I have read the logs from the governing group and you probably wouldn't be satisfied with the rationale even if you read it. [Edit]The rationale simply isn't very good.[/Edit]

    Be one with the standard and accept. ^_^

    Soma

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    Who said anything about final classes?
    You did by assuming that a specific class is a leaf instead of just another branch.
    I'm not sure why you would say a leaf class is final. Would you say that a leaf node could never become a branch? I said leaf because it has the least weight associated with it AFIAK. A leaf class simply means there is currently no class extending it. Nothing more.

    In your doSomethingAwesome example, wouldn't you prefer to have the flexibility to redefine the helper function?

  11. #11
    Master Apprentice phantomotap's Avatar
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    A leaf class simply means there is currently no class extending it.
    That's true, but in framing your original question one of your assumptions was that a class didn't gain anything from private over protected semantics because it was a leaf class meaning that no class derived from it. You are, in making that one, also assuming that no class ever will derive from it making it final. The second a class does derive from that class the core of your assumptions (that nothing of semantic value from private is gained) vanishes.

    In other words, I brought up final because you query is framed assuming final.

    In your doSomethingAwesome example, wouldn't you prefer to have the flexibility to redefine the helper function?
    Why? Seriously, take a minute to answer that question. Provide an example, real code, to illustrate your point.

    Soma

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    You are, in making that one, also assuming that no class ever will derive from it making it final.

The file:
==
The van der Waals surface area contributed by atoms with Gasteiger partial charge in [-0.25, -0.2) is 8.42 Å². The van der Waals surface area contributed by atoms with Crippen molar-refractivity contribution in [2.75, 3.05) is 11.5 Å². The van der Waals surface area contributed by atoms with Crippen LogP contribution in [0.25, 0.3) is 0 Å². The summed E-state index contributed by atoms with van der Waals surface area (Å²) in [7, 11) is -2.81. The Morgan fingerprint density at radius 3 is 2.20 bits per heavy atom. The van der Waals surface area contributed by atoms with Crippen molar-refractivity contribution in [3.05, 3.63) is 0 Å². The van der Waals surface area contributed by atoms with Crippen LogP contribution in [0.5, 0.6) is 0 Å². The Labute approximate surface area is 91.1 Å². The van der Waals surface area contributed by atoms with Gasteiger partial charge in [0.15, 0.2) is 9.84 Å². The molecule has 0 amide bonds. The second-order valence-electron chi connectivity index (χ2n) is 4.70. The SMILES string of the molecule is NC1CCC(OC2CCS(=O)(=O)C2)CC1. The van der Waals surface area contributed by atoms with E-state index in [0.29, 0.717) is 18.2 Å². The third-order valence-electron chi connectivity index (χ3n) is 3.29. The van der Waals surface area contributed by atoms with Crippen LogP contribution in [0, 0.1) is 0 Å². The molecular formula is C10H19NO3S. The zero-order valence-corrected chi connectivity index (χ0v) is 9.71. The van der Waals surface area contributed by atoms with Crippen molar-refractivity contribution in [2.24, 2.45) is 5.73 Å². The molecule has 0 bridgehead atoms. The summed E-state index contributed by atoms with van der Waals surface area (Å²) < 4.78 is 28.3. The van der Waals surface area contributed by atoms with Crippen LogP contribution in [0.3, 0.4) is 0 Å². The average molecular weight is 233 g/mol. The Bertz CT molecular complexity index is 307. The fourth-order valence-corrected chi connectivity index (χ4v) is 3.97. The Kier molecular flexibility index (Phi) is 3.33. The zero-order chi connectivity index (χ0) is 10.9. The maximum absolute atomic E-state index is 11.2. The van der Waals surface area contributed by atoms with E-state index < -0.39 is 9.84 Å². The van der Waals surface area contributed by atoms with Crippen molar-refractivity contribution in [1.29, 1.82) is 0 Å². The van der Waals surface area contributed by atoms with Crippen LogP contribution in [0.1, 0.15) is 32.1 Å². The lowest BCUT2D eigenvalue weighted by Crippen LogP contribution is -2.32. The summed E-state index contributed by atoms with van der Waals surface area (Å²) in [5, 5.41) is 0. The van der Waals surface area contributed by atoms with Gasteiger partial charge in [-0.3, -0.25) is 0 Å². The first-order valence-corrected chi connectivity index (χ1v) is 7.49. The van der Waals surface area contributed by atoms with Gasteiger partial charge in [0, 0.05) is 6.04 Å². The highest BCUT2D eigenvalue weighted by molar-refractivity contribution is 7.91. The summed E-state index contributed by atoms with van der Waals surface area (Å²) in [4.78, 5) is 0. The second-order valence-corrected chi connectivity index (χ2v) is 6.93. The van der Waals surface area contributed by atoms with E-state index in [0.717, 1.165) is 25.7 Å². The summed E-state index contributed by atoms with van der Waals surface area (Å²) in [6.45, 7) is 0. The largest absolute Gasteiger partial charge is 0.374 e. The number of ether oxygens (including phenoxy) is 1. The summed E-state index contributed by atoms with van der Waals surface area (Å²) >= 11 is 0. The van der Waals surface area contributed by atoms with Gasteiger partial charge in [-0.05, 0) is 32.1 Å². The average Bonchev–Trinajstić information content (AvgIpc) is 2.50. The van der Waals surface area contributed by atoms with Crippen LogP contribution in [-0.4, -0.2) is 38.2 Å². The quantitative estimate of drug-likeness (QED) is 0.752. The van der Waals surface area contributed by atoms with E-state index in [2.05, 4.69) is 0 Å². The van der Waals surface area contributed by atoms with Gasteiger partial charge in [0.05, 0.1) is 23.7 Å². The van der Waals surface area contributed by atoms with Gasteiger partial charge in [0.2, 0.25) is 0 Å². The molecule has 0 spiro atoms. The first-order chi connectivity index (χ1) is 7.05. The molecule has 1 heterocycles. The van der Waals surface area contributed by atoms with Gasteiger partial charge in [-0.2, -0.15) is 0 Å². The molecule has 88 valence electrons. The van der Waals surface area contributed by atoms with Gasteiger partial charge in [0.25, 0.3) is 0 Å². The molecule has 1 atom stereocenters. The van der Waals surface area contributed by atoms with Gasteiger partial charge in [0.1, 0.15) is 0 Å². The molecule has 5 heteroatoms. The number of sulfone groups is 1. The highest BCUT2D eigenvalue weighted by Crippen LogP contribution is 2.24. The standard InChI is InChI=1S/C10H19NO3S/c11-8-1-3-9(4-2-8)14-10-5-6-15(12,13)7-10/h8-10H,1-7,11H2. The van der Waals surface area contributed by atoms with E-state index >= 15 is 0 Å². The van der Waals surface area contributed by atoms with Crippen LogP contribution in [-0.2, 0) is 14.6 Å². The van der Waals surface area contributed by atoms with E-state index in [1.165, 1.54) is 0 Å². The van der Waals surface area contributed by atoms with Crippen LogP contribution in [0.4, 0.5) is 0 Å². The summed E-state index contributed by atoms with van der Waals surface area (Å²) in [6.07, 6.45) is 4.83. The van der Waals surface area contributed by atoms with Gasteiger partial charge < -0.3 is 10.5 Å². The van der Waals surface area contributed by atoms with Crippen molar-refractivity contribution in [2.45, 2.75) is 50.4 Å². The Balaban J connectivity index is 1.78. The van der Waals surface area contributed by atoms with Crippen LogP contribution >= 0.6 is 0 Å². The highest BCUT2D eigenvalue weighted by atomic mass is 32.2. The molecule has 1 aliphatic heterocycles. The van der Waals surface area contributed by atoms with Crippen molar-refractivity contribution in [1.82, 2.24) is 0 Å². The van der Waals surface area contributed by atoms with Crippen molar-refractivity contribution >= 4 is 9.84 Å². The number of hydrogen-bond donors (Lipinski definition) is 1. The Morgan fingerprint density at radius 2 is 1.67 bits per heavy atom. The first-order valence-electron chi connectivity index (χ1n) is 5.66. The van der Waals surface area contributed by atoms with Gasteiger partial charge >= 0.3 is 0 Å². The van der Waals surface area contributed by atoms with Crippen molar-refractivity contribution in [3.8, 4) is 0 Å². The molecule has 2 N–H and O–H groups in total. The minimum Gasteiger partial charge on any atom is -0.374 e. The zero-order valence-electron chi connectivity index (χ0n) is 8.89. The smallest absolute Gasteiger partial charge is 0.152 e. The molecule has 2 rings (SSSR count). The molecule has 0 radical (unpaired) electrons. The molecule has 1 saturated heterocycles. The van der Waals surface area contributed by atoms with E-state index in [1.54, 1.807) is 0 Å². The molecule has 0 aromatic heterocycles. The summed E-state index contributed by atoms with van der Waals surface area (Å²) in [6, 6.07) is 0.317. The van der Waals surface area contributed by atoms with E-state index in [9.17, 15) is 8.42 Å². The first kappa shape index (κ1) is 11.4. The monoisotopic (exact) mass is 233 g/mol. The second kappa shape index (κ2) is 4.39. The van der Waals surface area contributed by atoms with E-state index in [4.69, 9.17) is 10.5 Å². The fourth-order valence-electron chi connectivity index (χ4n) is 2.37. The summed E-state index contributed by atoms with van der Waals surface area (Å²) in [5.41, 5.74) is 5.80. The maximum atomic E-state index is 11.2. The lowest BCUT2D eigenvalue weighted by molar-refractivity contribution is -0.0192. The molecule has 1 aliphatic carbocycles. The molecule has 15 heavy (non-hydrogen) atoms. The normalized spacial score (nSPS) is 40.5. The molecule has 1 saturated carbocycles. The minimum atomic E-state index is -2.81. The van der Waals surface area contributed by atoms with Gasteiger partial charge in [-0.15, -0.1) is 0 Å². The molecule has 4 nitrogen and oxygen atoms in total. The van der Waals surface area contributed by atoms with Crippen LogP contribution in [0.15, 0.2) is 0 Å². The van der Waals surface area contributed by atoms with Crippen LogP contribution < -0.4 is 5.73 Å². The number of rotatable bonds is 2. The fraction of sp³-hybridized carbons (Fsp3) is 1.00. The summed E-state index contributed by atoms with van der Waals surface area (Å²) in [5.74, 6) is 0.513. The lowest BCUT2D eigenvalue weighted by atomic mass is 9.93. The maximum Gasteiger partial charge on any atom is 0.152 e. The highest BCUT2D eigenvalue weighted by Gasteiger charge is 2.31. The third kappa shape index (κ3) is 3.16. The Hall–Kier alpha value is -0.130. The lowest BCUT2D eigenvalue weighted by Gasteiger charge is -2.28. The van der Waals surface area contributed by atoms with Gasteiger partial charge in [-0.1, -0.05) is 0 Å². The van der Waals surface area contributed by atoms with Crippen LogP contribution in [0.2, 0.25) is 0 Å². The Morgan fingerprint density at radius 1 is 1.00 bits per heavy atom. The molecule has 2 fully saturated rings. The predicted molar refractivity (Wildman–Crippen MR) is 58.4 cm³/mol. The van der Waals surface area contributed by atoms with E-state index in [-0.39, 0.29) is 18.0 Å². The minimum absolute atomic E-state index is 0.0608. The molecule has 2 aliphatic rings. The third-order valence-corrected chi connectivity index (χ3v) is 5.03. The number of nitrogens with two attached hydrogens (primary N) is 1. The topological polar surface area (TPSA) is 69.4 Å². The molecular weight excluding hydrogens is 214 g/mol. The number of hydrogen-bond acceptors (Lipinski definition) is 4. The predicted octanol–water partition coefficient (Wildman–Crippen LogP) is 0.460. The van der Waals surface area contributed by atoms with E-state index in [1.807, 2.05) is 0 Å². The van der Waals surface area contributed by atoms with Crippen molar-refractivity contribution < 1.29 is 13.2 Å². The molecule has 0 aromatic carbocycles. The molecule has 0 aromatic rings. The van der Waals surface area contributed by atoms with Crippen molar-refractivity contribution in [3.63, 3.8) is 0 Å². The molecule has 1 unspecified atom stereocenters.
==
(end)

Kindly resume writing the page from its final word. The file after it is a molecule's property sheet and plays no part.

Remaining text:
You're putting words in my mouth. I never said, nor insinuated, such a thing. Saying no class is currently derived from some class A does not make the assumption that no class ever will.

    Why? Seriously, take a minute to answer that question. Provide an example, real code, to illustrate your point.
    My view is probably too biased. Any example I come up with would probably result in you suggesting that the helper function shouldn't have ever been a helper function in the 1st place.

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    C++ Witch laserlight's Avatar
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    Quote Originally Posted by homer_3
    Any example I come up with would probably result in you suggesting that the helper function shouldn't have ever been a helper function in the 1st place.
    Or perhaps the non-virtual interface idiom could be used: the helper function could then be a private virtual member function, whereas doSomethingAwesome would be a non-virtual public member function.
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    Algorithm Dissector iMalc's Avatar
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    Making something "private" is a vital part of the language.
    It would be a disaster if every method and variable of every class in the SC++L was public for example. Far too many people would mistakenly try and use many of the internals of a class that they were never meant to touch, and when the compiler libraries are later improved and updated, all hell would break loose for programs using the private things.
    It's not there to be unnecessarily restrictive, and its only used that way by people who don't know what they're doing, and don't know how to properly write usable classes.
    It's there to stop people doing stupid things and that is a very good thing indeed. Programmers need all they can to save them from themselves!
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    Cat without Hat CornedBee's Avatar
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    The interface that a base class exposes to its children should be just as carefully designed as the interface it exposes to the rest of the world. The reason is that protected isn't really much more restrictive than public: there's still a potentially infinite amount of code that depends on it. (There is no limit on how many classes can derive from any given base, after all.)

    Therefore, saying that private is pointless and any derived class should have full access to its bases' internals is a recipe for disaster. I very rarely have protected members at all, and definitely no protected member variables. Member variables should either be subject to no constraints at all, and thus public (the rare case), or they should be private. Protected member functions are reserved for rather special cases, actually.